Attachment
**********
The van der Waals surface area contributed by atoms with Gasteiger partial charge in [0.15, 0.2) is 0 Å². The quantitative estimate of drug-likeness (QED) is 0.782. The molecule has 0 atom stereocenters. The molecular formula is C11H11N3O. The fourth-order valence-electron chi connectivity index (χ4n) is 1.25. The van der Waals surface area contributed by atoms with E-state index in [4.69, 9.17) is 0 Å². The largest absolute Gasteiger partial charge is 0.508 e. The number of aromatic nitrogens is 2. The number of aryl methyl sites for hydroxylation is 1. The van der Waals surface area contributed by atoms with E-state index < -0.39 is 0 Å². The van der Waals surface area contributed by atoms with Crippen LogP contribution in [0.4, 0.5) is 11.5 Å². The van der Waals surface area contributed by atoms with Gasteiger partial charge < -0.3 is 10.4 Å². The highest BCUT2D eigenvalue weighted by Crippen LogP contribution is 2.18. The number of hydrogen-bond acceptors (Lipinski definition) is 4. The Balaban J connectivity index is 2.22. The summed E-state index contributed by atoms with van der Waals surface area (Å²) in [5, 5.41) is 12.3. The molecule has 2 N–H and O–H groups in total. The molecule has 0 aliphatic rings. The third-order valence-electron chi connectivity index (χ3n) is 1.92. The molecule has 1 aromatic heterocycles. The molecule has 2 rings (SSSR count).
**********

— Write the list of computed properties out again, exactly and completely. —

The van der Waals surface area contributed by atoms with Gasteiger partial charge in [0.15, 0.2) is 0 Å². The quantitative estimate of drug-likeness (QED) is 0.782. The molecule has 0 atom stereocenters. The molecular formula is C11H11N3O. The fourth-order valence-electron chi connectivity index (χ4n) is 1.25. The van der Waals surface area contributed by atoms with E-state index in [4.69, 9.17) is 0 Å². The largest absolute Gasteiger partial charge is 0.508 e. The number of aromatic nitrogens is 2. The number of aryl methyl sites for hydroxylation is 1. The van der Waals surface area contributed by atoms with E-state index < -0.39 is 0 Å². The van der Waals surface area contributed by atoms with Crippen LogP contribution in [0.4, 0.5) is 11.5 Å². The van der Waals surface area contributed by atoms with Gasteiger partial charge < -0.3 is 10.4 Å². The highest BCUT2D eigenvalue weighted by Crippen LogP contribution is 2.18. The number of hydrogen-bond acceptors (Lipinski definition) is 4. The Balaban J connectivity index is 2.22. The summed E-state index contributed by atoms with van der Waals surface area (Å²) in [5, 5.41) is 12.3. The molecule has 2 N–H and O–H groups in total. The molecule has 0 aliphatic rings. The third-order valence-electron chi connectivity index (χ3n) is 1.92. The molecule has 1 aromatic heterocycles. The molecule has 2 rings (SSSR count).